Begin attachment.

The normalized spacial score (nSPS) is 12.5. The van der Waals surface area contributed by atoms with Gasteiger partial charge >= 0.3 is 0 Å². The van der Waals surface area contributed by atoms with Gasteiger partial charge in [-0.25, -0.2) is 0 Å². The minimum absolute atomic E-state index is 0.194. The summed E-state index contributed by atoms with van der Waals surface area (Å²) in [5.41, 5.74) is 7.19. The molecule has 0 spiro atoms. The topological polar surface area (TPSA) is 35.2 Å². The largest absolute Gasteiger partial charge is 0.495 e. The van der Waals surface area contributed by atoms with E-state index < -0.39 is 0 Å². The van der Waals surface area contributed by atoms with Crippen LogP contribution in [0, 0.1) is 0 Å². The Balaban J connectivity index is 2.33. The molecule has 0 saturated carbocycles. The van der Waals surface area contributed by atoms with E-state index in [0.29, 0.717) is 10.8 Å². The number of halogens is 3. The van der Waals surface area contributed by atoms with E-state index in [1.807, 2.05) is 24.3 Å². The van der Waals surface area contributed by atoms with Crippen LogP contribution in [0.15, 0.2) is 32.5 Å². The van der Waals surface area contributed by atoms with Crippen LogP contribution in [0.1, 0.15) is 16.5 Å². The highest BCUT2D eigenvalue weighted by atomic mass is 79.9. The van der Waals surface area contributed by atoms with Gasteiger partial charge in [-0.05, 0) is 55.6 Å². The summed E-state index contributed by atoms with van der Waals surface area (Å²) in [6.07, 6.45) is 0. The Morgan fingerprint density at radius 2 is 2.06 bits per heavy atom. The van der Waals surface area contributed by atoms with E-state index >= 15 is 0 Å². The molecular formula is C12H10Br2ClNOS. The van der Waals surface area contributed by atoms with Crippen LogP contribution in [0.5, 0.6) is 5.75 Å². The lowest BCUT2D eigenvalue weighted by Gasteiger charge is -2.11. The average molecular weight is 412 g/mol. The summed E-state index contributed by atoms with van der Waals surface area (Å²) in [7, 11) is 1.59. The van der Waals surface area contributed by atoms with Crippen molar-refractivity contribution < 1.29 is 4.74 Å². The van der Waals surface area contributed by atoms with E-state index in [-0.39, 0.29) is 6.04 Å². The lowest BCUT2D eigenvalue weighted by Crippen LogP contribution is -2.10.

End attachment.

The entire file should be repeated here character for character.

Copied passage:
The normalized spacial score (nSPS) is 12.5. The van der Waals surface area contributed by atoms with Gasteiger partial charge >= 0.3 is 0 Å². The van der Waals surface area contributed by atoms with Gasteiger partial charge in [-0.25, -0.2) is 0 Å². The minimum absolute atomic E-state index is 0.194. The summed E-state index contributed by atoms with van der Waals surface area (Å²) in [5.41, 5.74) is 7.19. The molecule has 0 spiro atoms. The topological polar surface area (TPSA) is 35.2 Å². The largest absolute Gasteiger partial charge is 0.495 e. The van der Waals surface area contributed by atoms with E-state index < -0.39 is 0 Å². The van der Waals surface area contributed by atoms with Crippen LogP contribution in [0, 0.1) is 0 Å². The Balaban J connectivity index is 2.33. The molecule has 0 saturated carbocycles. The van der Waals surface area contributed by atoms with E-state index in [0.29, 0.717) is 10.8 Å². The number of halogens is 3. The van der Waals surface area contributed by atoms with E-state index in [1.807, 2.05) is 24.3 Å². The van der Waals surface area contributed by atoms with Crippen LogP contribution in [0.15, 0.2) is 32.5 Å². The van der Waals surface area contributed by atoms with Crippen LogP contribution in [0.1, 0.15) is 16.5 Å². The highest BCUT2D eigenvalue weighted by atomic mass is 79.9. The van der Waals surface area contributed by atoms with Gasteiger partial charge in [-0.05, 0) is 55.6 Å². The summed E-state index contributed by atoms with van der Waals surface area (Å²) in [6.07, 6.45) is 0. The Morgan fingerprint density at radius 2 is 2.06 bits per heavy atom. The van der Waals surface area contributed by atoms with E-state index >= 15 is 0 Å². The molecular formula is C12H10Br2ClNOS. The van der Waals surface area contributed by atoms with Crippen LogP contribution in [0.5, 0.6) is 5.75 Å². The lowest BCUT2D eigenvalue weighted by Gasteiger charge is -2.11. The average molecular weight is 412 g/mol. The summed E-state index contributed by atoms with van der Waals surface area (Å²) in [7, 11) is 1.59. The van der Waals surface area contributed by atoms with Crippen molar-refractivity contribution < 1.29 is 4.74 Å². The van der Waals surface area contributed by atoms with E-state index in [-0.39, 0.29) is 6.04 Å². The lowest BCUT2D eigenvalue weighted by Crippen LogP contribution is -2.10.